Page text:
The German, who trails championship-leading Mercedes rival Lewis Hamilton by 34 points in the overall standings with five races left, could only manage the third-fastest time as the Briton smashed the track record at the Suzuka circuit to seize a dominant pole.
Vettel’s best was nearly half a second slower than the triple champion’s benchmark time.
Although he is set to start alongside his rival on the front row in second, thanks to a five-place grid penalty for Valtteri Bottas, the Mercedes driver’s speed could prove too much to overcome. “I don’t know which sort of pace they will have,” said the four-times champion, trying to put a positive spin on the situation, but cutting a subdued figure.
“Obviously, you always know what you are doing but they have been a bit up and down: last week they weren’t very quick.
“This weekend they seem to be back to normal…”
Ferrari were ominously fast as Mercedes struggled in the sweltering heat of the last two races in Singapore and Malaysia.
But the Maranello-based team’s challenge imploded.
Vettel and Kimi Raikkonen crashed out on the opening lap in Singapore.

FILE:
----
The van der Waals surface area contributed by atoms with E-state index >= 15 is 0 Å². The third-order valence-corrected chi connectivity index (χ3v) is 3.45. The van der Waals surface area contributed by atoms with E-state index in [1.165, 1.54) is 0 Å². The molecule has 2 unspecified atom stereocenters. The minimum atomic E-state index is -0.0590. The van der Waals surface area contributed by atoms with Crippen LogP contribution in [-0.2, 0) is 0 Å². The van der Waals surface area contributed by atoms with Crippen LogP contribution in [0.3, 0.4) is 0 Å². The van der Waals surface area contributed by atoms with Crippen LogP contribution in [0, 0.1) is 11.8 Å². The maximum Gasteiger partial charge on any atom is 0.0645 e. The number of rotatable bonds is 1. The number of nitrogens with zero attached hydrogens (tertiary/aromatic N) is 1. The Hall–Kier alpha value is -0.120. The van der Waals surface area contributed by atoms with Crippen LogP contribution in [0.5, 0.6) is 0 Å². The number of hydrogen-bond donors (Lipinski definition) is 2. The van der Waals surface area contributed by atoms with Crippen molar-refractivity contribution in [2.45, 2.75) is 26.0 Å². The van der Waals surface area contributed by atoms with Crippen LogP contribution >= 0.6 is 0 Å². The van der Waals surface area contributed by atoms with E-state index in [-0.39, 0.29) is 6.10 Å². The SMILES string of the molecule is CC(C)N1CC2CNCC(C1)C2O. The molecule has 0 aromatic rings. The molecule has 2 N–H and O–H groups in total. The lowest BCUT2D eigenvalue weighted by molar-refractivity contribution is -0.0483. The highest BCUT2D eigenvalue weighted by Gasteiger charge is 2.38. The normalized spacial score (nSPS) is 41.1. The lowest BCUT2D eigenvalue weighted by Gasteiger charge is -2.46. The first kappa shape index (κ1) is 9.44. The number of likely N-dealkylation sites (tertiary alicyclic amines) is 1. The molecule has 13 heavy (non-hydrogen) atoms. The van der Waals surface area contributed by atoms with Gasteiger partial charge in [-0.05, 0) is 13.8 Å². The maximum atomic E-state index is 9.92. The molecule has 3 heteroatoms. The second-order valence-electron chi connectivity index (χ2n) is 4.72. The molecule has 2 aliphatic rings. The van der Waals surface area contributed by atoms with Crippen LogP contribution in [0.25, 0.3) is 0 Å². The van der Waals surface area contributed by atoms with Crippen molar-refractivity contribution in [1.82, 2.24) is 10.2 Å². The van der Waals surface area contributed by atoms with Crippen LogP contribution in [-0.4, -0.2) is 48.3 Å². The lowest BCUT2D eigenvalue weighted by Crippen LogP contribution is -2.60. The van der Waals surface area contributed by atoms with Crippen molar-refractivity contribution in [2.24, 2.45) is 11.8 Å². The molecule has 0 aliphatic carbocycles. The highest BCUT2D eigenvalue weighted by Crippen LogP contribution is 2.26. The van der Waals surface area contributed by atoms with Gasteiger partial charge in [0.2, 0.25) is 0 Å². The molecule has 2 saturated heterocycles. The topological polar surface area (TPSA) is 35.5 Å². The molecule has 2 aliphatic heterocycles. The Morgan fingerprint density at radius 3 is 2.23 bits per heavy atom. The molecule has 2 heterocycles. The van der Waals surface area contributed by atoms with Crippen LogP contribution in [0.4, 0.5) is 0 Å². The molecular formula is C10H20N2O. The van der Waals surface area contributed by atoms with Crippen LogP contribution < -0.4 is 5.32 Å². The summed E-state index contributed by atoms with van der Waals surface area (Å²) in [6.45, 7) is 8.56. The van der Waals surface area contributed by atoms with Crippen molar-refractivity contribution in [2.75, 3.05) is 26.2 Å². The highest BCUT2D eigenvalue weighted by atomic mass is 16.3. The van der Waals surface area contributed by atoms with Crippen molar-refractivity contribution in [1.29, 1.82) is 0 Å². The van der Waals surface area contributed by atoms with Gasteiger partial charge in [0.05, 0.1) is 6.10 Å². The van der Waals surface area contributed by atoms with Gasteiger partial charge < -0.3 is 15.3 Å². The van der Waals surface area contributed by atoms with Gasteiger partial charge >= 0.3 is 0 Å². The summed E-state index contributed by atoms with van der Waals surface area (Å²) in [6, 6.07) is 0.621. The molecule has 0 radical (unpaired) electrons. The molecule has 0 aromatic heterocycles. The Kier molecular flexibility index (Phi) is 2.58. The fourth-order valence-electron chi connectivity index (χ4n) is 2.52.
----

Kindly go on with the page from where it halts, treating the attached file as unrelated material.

Engine issues forced the German to line up last in Malaysia and prevented his Finnish team mate from even making the start.
Hamilton capitalised on his rival’s misfortune, winning at the floodlit Marina Bay track and finishing second in Sepang.
Vettel, encouraged by Ferrari’s pace, arrived in Japan hopeful of narrowing the gap to Hamilton but Mercedes appear to have regained the edge in Suzuka’s cooler conditions.
Temperatures are expected to be warmer on Sunday, however, and Vettel’s hopes now rest on conditions hotting up enough to handicap Mercedes.
“I think there should be sunshine which makes everything a bit hotter, so let’s see how that goes,” said Vettel who has conceded 41 points to Hamilton in the last three races and is running out of time to make up the lost ground.
“For us, I think normally we are a bit stronger in the race compared to qualifying, so that’s where I guess we get together and see what we can do, at the start and then during the race.”
(Editing by Ed Osmond)